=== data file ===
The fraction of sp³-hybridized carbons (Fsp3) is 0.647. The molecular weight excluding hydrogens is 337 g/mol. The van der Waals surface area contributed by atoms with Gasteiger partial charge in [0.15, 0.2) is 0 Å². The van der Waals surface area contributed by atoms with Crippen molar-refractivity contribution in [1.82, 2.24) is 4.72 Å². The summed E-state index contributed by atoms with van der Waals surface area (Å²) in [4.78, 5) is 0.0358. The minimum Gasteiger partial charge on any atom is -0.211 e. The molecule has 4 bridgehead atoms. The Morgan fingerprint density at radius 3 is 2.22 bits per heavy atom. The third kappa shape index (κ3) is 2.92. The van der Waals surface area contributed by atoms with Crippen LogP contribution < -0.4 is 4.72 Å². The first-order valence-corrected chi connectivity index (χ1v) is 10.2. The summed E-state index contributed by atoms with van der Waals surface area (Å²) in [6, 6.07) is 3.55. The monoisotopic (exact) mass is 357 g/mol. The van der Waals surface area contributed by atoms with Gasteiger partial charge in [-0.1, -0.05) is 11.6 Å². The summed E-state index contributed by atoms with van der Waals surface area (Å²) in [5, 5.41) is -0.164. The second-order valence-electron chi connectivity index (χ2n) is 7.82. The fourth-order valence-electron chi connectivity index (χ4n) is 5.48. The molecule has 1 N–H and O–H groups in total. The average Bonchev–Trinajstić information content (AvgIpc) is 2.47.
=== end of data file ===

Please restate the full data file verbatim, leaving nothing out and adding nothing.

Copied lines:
The fraction of sp³-hybridized carbons (Fsp3) is 0.647. The molecular weight excluding hydrogens is 337 g/mol. The van der Waals surface area contributed by atoms with Gasteiger partial charge in [0.15, 0.2) is 0 Å². The van der Waals surface area contributed by atoms with Crippen molar-refractivity contribution in [1.82, 2.24) is 4.72 Å². The summed E-state index contributed by atoms with van der Waals surface area (Å²) in [4.78, 5) is 0.0358. The minimum Gasteiger partial charge on any atom is -0.211 e. The molecule has 4 bridgehead atoms. The Morgan fingerprint density at radius 3 is 2.22 bits per heavy atom. The third kappa shape index (κ3) is 2.92. The van der Waals surface area contributed by atoms with Crippen LogP contribution < -0.4 is 4.72 Å². The first-order valence-corrected chi connectivity index (χ1v) is 10.2. The summed E-state index contributed by atoms with van der Waals surface area (Å²) in [6, 6.07) is 3.55. The monoisotopic (exact) mass is 357 g/mol. The van der Waals surface area contributed by atoms with Gasteiger partial charge in [-0.1, -0.05) is 11.6 Å². The summed E-state index contributed by atoms with van der Waals surface area (Å²) in [5, 5.41) is -0.164. The second-order valence-electron chi connectivity index (χ2n) is 7.82. The fourth-order valence-electron chi connectivity index (χ4n) is 5.48. The molecule has 1 N–H and O–H groups in total. The average Bonchev–Trinajstić information content (AvgIpc) is 2.47.